Wednesday, 4 April 2012

How to be more creative


For anyone who wants to be a more creative person, one of the most important tasks is to define what creativity means for you. 

Over the last decades there have been a number of characteristics associated with the term, and some of them have moved away from a concept which was widely accepted from the days of the storm and thunder of the Romantic poets and composers and which held up past the “Sputnik moment” of the late 1950’s. It’s reassuring that in recent years, at last, someone has come to redefine creativity in line with that early and valid meaning. Skip to the end if you can’t wait to know who I am thinking of.

For many generations, creativity was a term associated with someone whose work was novel and groundbreaking in its originality, and which was appreciated as being of unquestionable quality, and which was widely understood as being of value in its field. A composer such as Beethoven, a painter like Goya and a poet like Blake would be paradigms of this concept of creative persons.

I suppose it was in the 1970’s that terms became confused and the concept of novelty took precedence over everything else. The idea of being original, which had previously implied a recognizable standard of quality, was diluted and what was left was the idea of something simply different, novel. Artists of all kinds and fashion designers were applauded simply because they produced something  that had not been done, seen or heard before: never mind that nobody would ever want to see, hear or do it again. Newness was everything, quality was pass√©. 

In the 1980’s the word creative became associated especially with the advertising industry, and the creatives were the talented persons who used their imagination to persuade the rest of us to buy, buy and buy. It mattered little whether the images they used and the story they told were verosimil: their skill was in convincing a relatively gullible public to part with their cash. Their worth to their employers and their salary had nothing to do with the quality of their output by any artistic measure, it only mattered whether the campaigns they invented caused an increase in sales. In fact, some advertising campaigns were so entertaining and striking that the product was lost, buried by some much humour, glamour or glitzy location filming, and after all the money was spent all that remained in the public perception was the famous face, joke or beach, not the product itself.   

In the 90’s a more sinister connotation attached itself to creativity. Soon after we in Britain had got over a senior government figure admitting he had been “economical with the truth”, we learnt that company leaders in the USA has encouraged their accountants to be creative in their accounting. This was all very well until the moment of truth arrived. As huge companies like Enron collapsed in a heap of worthless paper that was a mild presage of the financial crisis of 2008, thousands of customers, suppliers and investors were less than appreciative of company workers who had let their creativity run wild.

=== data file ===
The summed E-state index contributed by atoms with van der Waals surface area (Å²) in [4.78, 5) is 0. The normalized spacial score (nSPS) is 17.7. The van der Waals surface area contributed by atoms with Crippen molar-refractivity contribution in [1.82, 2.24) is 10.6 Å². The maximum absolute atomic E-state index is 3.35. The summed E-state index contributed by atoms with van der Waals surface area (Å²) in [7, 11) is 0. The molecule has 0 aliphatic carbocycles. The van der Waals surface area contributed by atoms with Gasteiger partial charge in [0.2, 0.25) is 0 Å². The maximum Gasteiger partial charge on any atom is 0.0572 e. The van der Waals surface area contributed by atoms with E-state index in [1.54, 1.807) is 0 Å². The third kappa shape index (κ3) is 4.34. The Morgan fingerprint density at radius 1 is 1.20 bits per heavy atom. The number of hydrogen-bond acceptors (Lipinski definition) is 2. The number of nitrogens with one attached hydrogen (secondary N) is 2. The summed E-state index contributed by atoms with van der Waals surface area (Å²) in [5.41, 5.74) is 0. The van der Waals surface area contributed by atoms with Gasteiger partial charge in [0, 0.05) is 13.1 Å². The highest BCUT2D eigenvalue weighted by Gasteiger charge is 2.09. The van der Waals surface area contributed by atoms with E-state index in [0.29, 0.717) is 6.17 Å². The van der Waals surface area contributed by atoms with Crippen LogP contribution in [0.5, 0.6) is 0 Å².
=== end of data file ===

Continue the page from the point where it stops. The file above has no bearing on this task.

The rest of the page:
After the dotcom bubble burst, when I was working in a large organization, the staff handbook included descriptions of competencies which were to be developed and encouraged in the organization. One of these was creativity, which did not surprise me. What did cause me to look twice was the definition of creativity, which was the capacity to build relationships and partnerships with external partners. I was more than happy to play my part in building relationships and was delighted that one of my personal interests, which is establishing partnerships, was valued by the organization. It was just that creativity as a label that never quite seemed to fit.

At last it has been a great relief to hear Professor Ken Robinson   the education guru who has become best known through TED talks, who has reestablished the earlier characteristics associated with creativity. Ken Robinson is a passionate and convincing advocate of identifying, promoting and developing creativity in schools and beyond. His conviction is that our current methods of schooling are contrary to the flowering of creativity in our students, and he has argued tirelessly that nurturing creativity is important firstly for the well being of our personal selves and secondly because only creatively thinking persons will be able to find the solutions which are increasingly necessary for the well being of our civilization and the plant we inhabit.

Ken Robinson has no hang ups when it comes to defining creativity. If you have time, go direct to the source and follow his lucid and entertaining explanations first hand. If you only have time for a sentence, here is his definition of creativity taken from one of his presentations:
"Creativity is the process of having original ideas that have value."

Does that sound familiar?
If you want to be a more creative person, that’s what you should be aspiring to.   


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